A vocational expert testified at the supplemental hearing. The vocational expert explained that claimant's past work experience as a coal mine laborer was classified as semi-skilled, very heavy work. He also testified that claimant could no longer perform his past work, considering his non-exertional and exertional impairments. The testimony was as follows:
Q. [BY ALJ] Considering the claimant's age of 53 years and his illiteracy and his work experience and assume that he has exertional impairments which limit him to medium level work, assume that he also has non-exertional impairments, to wit: illiteracy, borderline IQ, only a fair ability to deal with work stresses, only a fair ability to function independently, and there is prohibition against working in temperature extremes in chemicals and dust and fumes and humidity, now on all these assumptions, in your opinion, can the claimant perform his past work?
A. No, Your Honor.
Q. On all of these assumptions, in your opinion, how many or what percentage of the 800 medium and 1400 light and 200 sedentary unskilled jobs in existence which is noted by the secretary under the grid rules can the claimant be expected to perform?
A. Your Honor, on the basis of the limitations posed in the hypothetical, I think it would be necessary to rule out 40 percent of the medium jobs, 20 percent of the light jobs and something less than 10 percent of the sedentary jobs recognized by the secretary and I notice particularly the limitations the atmospheric limitations, the prohibition against dust or fume or vapor atmospheres.
Q. Alright. Now, assume the creditability [sic] as according to the claimant's testimony and that the testimony supported by the medical evidence, now on the assumption, in your opinion, are there any jobs that the claimant can perform?
A. None that I can think of and certainly not, not on a competitive basis.
Claimant's sole issue on appeal is that the Secretary's decision that claimant can do medium level work is not supported by substantial evidence. According to the Secretary's medical-vocational guidelines (the grid), claimant is disabled from doing light and sedentary work because of his age, illiteracy, and prior unskilled work experience. 20 C.F.R. Part 404, Subpart P, App. 2, Rule 201.09, 202.09. Therefore, in order to find claimant not disabled and consequently not entitled to benefits, the Secretary needed to find that claimant could do medium-level work. Id. at Rule 203.18.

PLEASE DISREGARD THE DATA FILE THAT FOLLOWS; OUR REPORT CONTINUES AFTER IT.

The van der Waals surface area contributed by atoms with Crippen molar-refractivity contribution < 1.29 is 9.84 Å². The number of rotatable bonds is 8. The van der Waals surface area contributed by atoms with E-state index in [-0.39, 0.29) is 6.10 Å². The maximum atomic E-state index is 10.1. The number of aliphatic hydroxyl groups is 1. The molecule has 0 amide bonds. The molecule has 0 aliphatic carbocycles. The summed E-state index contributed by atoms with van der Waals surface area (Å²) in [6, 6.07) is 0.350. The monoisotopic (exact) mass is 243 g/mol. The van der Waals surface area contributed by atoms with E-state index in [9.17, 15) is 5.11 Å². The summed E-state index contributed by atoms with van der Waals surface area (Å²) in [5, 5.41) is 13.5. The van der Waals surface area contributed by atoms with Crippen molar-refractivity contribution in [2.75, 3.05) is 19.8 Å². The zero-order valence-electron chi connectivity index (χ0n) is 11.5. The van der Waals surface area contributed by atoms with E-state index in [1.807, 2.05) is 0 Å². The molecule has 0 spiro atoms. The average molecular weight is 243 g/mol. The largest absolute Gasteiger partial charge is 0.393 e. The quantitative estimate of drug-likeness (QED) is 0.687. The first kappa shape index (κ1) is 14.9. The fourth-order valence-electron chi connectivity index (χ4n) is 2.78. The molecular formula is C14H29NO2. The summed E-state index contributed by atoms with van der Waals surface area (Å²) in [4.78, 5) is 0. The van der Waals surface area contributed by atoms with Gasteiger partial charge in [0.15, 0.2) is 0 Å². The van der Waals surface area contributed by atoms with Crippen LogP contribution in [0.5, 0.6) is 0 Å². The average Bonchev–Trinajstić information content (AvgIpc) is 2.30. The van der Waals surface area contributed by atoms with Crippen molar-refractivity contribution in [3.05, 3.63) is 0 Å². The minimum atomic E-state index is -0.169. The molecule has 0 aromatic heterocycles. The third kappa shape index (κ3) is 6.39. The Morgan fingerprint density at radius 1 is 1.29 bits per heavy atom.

Evaluating a claimant's entitlement to benefits under the social security regulations is a sequential process. Once a claimant establishes that he cannot perform his past relevant work, thereby presenting a prima facie case of disability, the burden shifts to the Secretary to establish that the claimant retains the residual functional capacity to perform "substantial gainful work which exists in the national economy." Cole v. Secretary of Health & Human Services, 820 F.2d 768, 771 (6th Cir.1987), quoting Bapp v. Bowen, 802 F.2d 601, 604 (2d Cir.1986). Substantial evidence must support the ALJ's finding that the claimant has the vocational qualifications to perform specific jobs. Richardson v. Secretary of Health & Human Services, 735 F.2d 962, 964 (6th Cir.1984); see also Garner v. Heckler, 745 F.2d 383, 387 (6th Cir.1987). Our review on this issue requires us to ascertain that the Secretary's decision is based on substantial evidence, and not to undertake a de novo review of all the evidence. 42 U.S.C. Sec. 405(g); see also Buress v. Secretary of Health & Human Services, 835 F.2d 139, 140 (6th Cir.1987). Substantial evidence is "such relevant evidence as a reasonable mind might accept as adequate to support a conclusion." Richardson v. Perales, 402 U.S. 389 (1971).
In the case before us, the Secretary found that claimant's pulmonary disease was a severe medical impairment, and claimant was therefore unable to do his past work as a coal miner. The Secretary considered claimant's age, education, past work experience, and residual functional capacity, and reached the conclusion that claimant could do medium-level work. See 20 C.F.R. Sec. 404.1520(f) and Sec. 416.920(f). Medium-level work "involves lifting no more than 50 pounds at a time with frequent lifting or carrying of objects weighing up to 25 pounds." 20 C.F.R. Sec. 404.1567(c). Residual functional capacity (RFC) is what a claimant can do in a work setting despite his exertional and non-exertional limitations. 20 C.F.R. Sec. 404.1545(a). Physical abilities, mental impairments, and other impairments are considered in assessing a claimant's capacity for work functions. Id.